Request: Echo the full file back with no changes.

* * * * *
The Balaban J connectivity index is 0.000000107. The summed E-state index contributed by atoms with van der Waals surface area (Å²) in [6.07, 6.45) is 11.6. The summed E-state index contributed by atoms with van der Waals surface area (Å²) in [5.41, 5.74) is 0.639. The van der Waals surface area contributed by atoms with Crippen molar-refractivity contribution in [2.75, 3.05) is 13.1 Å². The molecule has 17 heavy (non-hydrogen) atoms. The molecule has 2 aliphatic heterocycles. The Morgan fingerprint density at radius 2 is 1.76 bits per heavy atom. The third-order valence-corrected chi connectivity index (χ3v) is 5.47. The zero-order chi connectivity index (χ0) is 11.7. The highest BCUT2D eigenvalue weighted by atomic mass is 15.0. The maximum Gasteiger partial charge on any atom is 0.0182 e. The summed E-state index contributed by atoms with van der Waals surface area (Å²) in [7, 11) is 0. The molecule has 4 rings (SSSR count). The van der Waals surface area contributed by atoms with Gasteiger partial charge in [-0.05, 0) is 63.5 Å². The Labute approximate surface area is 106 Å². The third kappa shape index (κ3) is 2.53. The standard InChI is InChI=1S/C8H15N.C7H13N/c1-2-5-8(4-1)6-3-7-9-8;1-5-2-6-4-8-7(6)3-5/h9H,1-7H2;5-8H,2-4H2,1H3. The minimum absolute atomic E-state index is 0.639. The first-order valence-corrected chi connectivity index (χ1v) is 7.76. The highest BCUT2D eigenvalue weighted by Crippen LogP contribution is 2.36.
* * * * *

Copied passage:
The Balaban J connectivity index is 0.000000107. The summed E-state index contributed by atoms with van der Waals surface area (Å²) in [6.07, 6.45) is 11.6. The summed E-state index contributed by atoms with van der Waals surface area (Å²) in [5.41, 5.74) is 0.639. The van der Waals surface area contributed by atoms with Crippen molar-refractivity contribution in [2.75, 3.05) is 13.1 Å². The molecule has 17 heavy (non-hydrogen) atoms. The molecule has 2 aliphatic heterocycles. The Morgan fingerprint density at radius 2 is 1.76 bits per heavy atom. The third-order valence-corrected chi connectivity index (χ3v) is 5.47. The zero-order chi connectivity index (χ0) is 11.7. The highest BCUT2D eigenvalue weighted by atomic mass is 15.0. The maximum Gasteiger partial charge on any atom is 0.0182 e. The summed E-state index contributed by atoms with van der Waals surface area (Å²) in [7, 11) is 0. The molecule has 4 rings (SSSR count). The van der Waals surface area contributed by atoms with Gasteiger partial charge in [-0.05, 0) is 63.5 Å². The Labute approximate surface area is 106 Å². The third kappa shape index (κ3) is 2.53. The standard InChI is InChI=1S/C8H15N.C7H13N/c1-2-5-8(4-1)6-3-7-9-8;1-5-2-6-4-8-7(6)3-5/h9H,1-7H2;5-8H,2-4H2,1H3. The minimum absolute atomic E-state index is 0.639. The first-order valence-corrected chi connectivity index (χ1v) is 7.76. The highest BCUT2D eigenvalue weighted by Crippen LogP contribution is 2.36.